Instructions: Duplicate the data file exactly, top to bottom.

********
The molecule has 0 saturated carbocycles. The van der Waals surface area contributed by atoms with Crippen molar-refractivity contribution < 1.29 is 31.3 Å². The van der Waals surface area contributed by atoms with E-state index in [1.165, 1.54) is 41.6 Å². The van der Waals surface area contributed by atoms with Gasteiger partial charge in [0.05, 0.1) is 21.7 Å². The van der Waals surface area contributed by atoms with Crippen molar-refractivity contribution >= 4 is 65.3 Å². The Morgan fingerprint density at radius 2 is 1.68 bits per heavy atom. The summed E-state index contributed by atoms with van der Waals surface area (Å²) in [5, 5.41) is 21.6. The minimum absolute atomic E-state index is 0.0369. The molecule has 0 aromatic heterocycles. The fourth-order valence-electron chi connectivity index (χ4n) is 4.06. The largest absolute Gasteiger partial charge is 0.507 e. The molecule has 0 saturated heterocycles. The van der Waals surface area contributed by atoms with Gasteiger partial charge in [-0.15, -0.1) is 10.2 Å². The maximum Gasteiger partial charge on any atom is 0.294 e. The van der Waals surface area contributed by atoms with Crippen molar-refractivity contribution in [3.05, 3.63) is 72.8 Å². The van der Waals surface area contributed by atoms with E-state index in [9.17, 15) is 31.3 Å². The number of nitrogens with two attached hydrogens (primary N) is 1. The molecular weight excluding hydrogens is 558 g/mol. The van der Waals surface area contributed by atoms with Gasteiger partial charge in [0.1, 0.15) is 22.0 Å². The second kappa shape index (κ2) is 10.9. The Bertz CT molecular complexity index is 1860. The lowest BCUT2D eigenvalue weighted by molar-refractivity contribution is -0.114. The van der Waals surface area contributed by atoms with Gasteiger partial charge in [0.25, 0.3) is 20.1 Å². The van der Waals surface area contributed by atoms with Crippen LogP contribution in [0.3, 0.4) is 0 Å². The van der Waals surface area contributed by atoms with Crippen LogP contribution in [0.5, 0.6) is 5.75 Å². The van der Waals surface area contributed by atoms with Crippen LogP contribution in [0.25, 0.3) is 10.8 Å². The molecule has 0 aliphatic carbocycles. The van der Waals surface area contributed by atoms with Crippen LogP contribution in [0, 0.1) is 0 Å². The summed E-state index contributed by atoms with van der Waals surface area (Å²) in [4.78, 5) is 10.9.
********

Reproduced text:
The molecule has 0 saturated carbocycles. The van der Waals surface area contributed by atoms with Crippen molar-refractivity contribution < 1.29 is 31.3 Å². The van der Waals surface area contributed by atoms with E-state index in [1.165, 1.54) is 41.6 Å². The van der Waals surface area contributed by atoms with Gasteiger partial charge in [0.05, 0.1) is 21.7 Å². The van der Waals surface area contributed by atoms with Crippen molar-refractivity contribution >= 4 is 65.3 Å². The Morgan fingerprint density at radius 2 is 1.68 bits per heavy atom. The summed E-state index contributed by atoms with van der Waals surface area (Å²) in [5, 5.41) is 21.6. The minimum absolute atomic E-state index is 0.0369. The molecule has 0 aromatic heterocycles. The fourth-order valence-electron chi connectivity index (χ4n) is 4.06. The largest absolute Gasteiger partial charge is 0.507 e. The molecule has 0 saturated heterocycles. The van der Waals surface area contributed by atoms with Gasteiger partial charge in [-0.15, -0.1) is 10.2 Å². The maximum Gasteiger partial charge on any atom is 0.294 e. The van der Waals surface area contributed by atoms with Crippen molar-refractivity contribution in [3.05, 3.63) is 72.8 Å². The van der Waals surface area contributed by atoms with E-state index in [9.17, 15) is 31.3 Å². The number of nitrogens with two attached hydrogens (primary N) is 1. The molecular weight excluding hydrogens is 558 g/mol. The van der Waals surface area contributed by atoms with Gasteiger partial charge in [0.1, 0.15) is 22.0 Å². The second kappa shape index (κ2) is 10.9. The Bertz CT molecular complexity index is 1860. The lowest BCUT2D eigenvalue weighted by molar-refractivity contribution is -0.114. The van der Waals surface area contributed by atoms with Gasteiger partial charge in [0.25, 0.3) is 20.1 Å². The van der Waals surface area contributed by atoms with Crippen LogP contribution in [0.3, 0.4) is 0 Å². The van der Waals surface area contributed by atoms with Crippen LogP contribution in [0.5, 0.6) is 5.75 Å². The van der Waals surface area contributed by atoms with Crippen LogP contribution in [0.25, 0.3) is 10.8 Å². The molecule has 0 aliphatic carbocycles. The van der Waals surface area contributed by atoms with Crippen LogP contribution in [0, 0.1) is 0 Å². The summed E-state index contributed by atoms with van der Waals surface area (Å²) in [4.78, 5) is 10.9.